Food

Why is Oat Milk so Goddamn Delicious?

Kendall Lowery ’22
Food Columnist/Copy Editor

We all remember our first time. Maybe you mulled over the decision with a Motley barista or made an adventurous jaunt down to Augie’s; regardless of locale, you took a leap of faith, and if you’re anything like me, you didn’t look back.

My first foray into the realm of oat milk took place on a rainy fall day in late 2018. The Motley had just received their first shipment of the beverage and I was feeling curious, so I decided to mix up my (admittedly banal) go-to order of a dirty chai by adding an oaty twist. The surprising creaminess, satisfying froth, and comforting oat flavor satiated my famously discerning palette and simultaneously satisfied my slight lactose intolerance.

As if the experience weren’t convincing enough, according to the Water Footprint Network, growing a pound of oats requires merely one seventh of the water necessary to grow a pound of almonds, and making the switch somewhat alleviated the nagging guilt that had been fuelled by my almond milk habit. The culmination of all of these factors has resulted in my genuine dedication to the alt-milk (I may or may not have finished my second oat-milk-based beverage of the day while writing this). Needless to say, I’m hooked — and I’m clearly not the only caffeine-fiend swept up in the oat milk craze.

Within the past three years, oat milk has experienced a meteoric rise in popularity in coffee shops across the United States. It was first developed by Rickard Öste at Sweden’s Lund University in the early 1990s, who coaxed the plant matter out of the grain by soaking it in water and adding natural enzymes. Öste quickly went on to help found Oatly, an international producer that is still a dominant force in the oat milk market. The Swedish brand officially launched in America in 2016, successfully gaining a foothold in the U.S. market by courting boutique coffee shops with free samples of the product; according to a survey by Deloitte published by Statista, Oatly’s revenue has skyrocketed from approximately $377,317,300 USD in 2015 to a whopping $907,855,200 USD in 2018. Baristas praise it for its creaminess, frothability, and comforting yet relatively neutral base flavor.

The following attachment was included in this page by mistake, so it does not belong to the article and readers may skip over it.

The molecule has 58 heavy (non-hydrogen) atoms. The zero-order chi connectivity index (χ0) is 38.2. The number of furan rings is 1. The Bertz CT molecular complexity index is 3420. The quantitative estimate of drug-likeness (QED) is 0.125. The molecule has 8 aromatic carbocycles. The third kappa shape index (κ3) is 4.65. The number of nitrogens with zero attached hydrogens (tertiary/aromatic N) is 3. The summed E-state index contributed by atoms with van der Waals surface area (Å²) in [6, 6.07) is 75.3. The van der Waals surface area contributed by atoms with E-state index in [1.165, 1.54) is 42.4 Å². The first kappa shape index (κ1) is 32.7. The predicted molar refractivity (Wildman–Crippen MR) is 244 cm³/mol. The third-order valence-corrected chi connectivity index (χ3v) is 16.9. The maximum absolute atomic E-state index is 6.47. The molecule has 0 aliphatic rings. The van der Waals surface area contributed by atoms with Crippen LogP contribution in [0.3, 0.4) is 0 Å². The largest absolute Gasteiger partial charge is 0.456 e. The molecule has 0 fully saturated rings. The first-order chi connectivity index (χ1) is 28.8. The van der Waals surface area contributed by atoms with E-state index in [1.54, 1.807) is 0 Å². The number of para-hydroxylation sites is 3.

Oat milk circumvents the wateriness of other alt-milks and is substantial enough to provide a hearty template for a variety of drinks without intruding on their flavor profiles. Its reliable consistency also provides an advantage over its plant-based competitors that are prone to curdling when exposed to heat or cold. Unfortunately, until alt-milk supply chains can compete with those of the dairy industry, you may still have to pay an extra surcharge in some coffee shops to enjoy lactose-free caffeination.

We live in an era that boasts innumerable technological innovations, ranging from the quantum computer to the 20 types of plant-based milks that line our grocery store shelves. I for one am grateful that oat milk has joined their ranks, and I have a feeling that it’s here to stay.Whether it’s your first time trying oat milk or if you’re a long-time oat-convert, here are recommendations from our local baristas:

Clara Grim ’22 and Elle Biesemeyer ’21 are proponents of the classic oat milk latte. Biesemeyer additionally endorses an oat milk matcha cha cha.

If you’re feeling sweet, Maddie Moore ’22 recommends ordering an oat milk pumpkin pie hot cocoa.

Image Credit: Vivian Montiero ’23

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